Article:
Local racers fare well, pick up valuable kart points

Grand Junction's Cook competes despite illness

Race drivers speed toward turn one at the Superkarts!USA SummerNationals at the Grand Junction Speedway on Sunday.



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Race drivers speed toward turn one at the Superkarts!USA SummerNationals at the Grand Junction Speedway on Sunday.

If it was any other race, Sabré Cook would’ve likely sat it out.

The 19-year-old Grand Junction driver wasn’t feeling well, but she didn’t want to miss competing in the Superkarts!USA SummerNationals on Sunday at her home track, Grand Junction Motor Speedway. More than 200 drivers from across the world competed in the event.

Cook placed sixth in the S1 shifter kart pro class in 15 minutes, 39.552 seconds. She was 14.58 seconds behind the winner. Sunday’s race was the fourth of five races in the SKUSA Pro Tour. The series finale is in November in Las Vegas.

“It’s definitely good for the points,” Cook said. “That’s the only reason I wanted to do this. I had to salvage the weekend someway and get as many points as I could.”

Cook did a qualifying run for position for the first heat, but her dad pulled her out of the two heat races, which carries some points in the series.

It also forced her to start last in the main event.

“I got an OK start (in the main), but I got stuck in an unfortunate position,” Cook said. “I tried to be aggressive and make passes as quickly as possible because I didn’t have a lot of time.”

Cook said she has been ill with the flu for a couple of weeks. She plans to visit a doctor today.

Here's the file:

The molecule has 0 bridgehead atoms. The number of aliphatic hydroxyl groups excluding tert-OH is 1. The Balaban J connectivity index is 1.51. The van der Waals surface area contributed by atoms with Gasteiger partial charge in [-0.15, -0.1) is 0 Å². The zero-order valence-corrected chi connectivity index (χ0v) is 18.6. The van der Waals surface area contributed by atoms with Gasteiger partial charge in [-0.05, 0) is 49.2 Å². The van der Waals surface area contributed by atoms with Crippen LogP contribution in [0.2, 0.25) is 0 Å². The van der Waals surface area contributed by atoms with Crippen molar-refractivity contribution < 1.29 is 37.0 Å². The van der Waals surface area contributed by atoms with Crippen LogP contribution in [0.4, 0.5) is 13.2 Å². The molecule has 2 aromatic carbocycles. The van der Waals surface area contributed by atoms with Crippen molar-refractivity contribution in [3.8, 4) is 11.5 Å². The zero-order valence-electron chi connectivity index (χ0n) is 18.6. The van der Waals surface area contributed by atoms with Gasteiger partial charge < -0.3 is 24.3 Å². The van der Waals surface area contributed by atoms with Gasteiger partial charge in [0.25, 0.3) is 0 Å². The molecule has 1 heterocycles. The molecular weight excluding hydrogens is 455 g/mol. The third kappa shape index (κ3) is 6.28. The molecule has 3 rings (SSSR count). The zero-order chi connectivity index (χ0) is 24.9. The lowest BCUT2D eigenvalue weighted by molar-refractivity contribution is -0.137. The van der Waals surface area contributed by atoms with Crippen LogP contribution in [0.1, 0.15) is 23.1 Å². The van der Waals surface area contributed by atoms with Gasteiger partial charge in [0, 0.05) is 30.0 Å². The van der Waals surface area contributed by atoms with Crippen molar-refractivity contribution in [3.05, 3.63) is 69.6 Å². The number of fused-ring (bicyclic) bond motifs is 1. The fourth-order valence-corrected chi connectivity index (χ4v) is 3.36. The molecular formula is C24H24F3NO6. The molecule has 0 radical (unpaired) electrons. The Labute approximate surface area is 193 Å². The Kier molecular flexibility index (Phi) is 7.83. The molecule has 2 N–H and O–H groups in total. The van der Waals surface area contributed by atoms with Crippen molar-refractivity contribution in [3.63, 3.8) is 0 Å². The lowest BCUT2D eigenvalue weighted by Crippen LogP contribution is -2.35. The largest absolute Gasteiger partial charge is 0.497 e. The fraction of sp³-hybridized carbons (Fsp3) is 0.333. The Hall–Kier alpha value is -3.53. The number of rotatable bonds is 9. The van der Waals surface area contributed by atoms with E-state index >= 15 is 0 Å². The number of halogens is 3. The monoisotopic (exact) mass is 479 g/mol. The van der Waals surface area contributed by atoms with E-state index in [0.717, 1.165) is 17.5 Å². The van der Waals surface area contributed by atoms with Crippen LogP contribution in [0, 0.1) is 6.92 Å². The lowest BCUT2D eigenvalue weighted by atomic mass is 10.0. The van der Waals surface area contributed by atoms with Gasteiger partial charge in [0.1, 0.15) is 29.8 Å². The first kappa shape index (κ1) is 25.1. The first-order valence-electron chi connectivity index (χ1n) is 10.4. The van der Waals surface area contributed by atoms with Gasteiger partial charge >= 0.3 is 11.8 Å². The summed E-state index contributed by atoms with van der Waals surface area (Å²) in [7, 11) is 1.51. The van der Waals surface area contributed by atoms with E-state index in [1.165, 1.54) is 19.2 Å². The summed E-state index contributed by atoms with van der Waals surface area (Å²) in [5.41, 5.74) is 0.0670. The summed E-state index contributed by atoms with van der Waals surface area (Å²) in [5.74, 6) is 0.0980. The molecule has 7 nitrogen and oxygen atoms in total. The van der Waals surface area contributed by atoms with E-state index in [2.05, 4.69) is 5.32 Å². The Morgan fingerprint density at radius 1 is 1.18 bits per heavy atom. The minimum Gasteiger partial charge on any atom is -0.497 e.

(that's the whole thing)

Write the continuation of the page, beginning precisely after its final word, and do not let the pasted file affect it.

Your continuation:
“I need to lie down,” Cook said of how she felt after the race. “I felt queasy and nauseous earlier.”

Christian Bird finished seventh in the same race in 15:39.972. The fellow Fruita Monument High School graduate and Grand Junction driver is a rookie in the S1 class, as is Cook.

“Everybody is so much faster, it’s so hard to pick up one spot,” Bird said. “Everybody fights (for positioning) no matter what. It’s near impossible to go by somebody.

“You can’t make a mistake in S1. You’ll lose three or four spots. Mistakes are catastrophic in this class. You have to be as perfect as you can possibly be.”

Bird was ninth and Cook was 11th in Saturday’s main event.

Bird was pleased with his SummerNationals results. He was 17th in the Pro Tour standings after the two SpringNationals races back in April in Tucson, Ariz.

“Big improvements have been made,” Bird said. “Tucson was kind of a disaster for us.

“We had the speed to make the podium (Sunday), but we didn’t put it all together. (Bird’s mechanic) A.J. Whisler is the only reason we ran fast this weekend.”

Mianna Wick, 16, of Delta moved up from 35th to the top 20 in the S2 semipro class, but she was involved in a crash in the fourth lap and didn’t finish.

“It was a little bit better,” Wick said. “I was going forward. There was a crash, and the guy behind me (bumped) me into the crash.”

She was able to walk away from it with no injuries and no major damage to her kart to finish 33rd. She placed 23rd in Saturday’s race.

Ten-year-old Tristin MacLeod of Grand Junction had a much more horrifying crash around the first corner of the first heat race in the Touch-and-Go Cadet class, but he seemed unfazed after a checkup at a local hospital.

“Near-death experience,” MacLeod said.

“(Someone) just tapped me. I would’ve really spun, but adding the factor of the kid spinning inside of me and me hitting (another driver) in the side, I went up and over. I was in the air. I came down, landed on my head and skidded across the ground.”

MacLeod’s head initially hit the exhaust pipe and burned his neck brace while he remained in the seat, he said.

His kart was totaled. There were many parts bent, and the back left tire came off the rim.

Asked if that crash scared him from racing again, MacLeod said, “No, I’m going to race.”

MacLeod added he still hopes to race a shifter kart someday.

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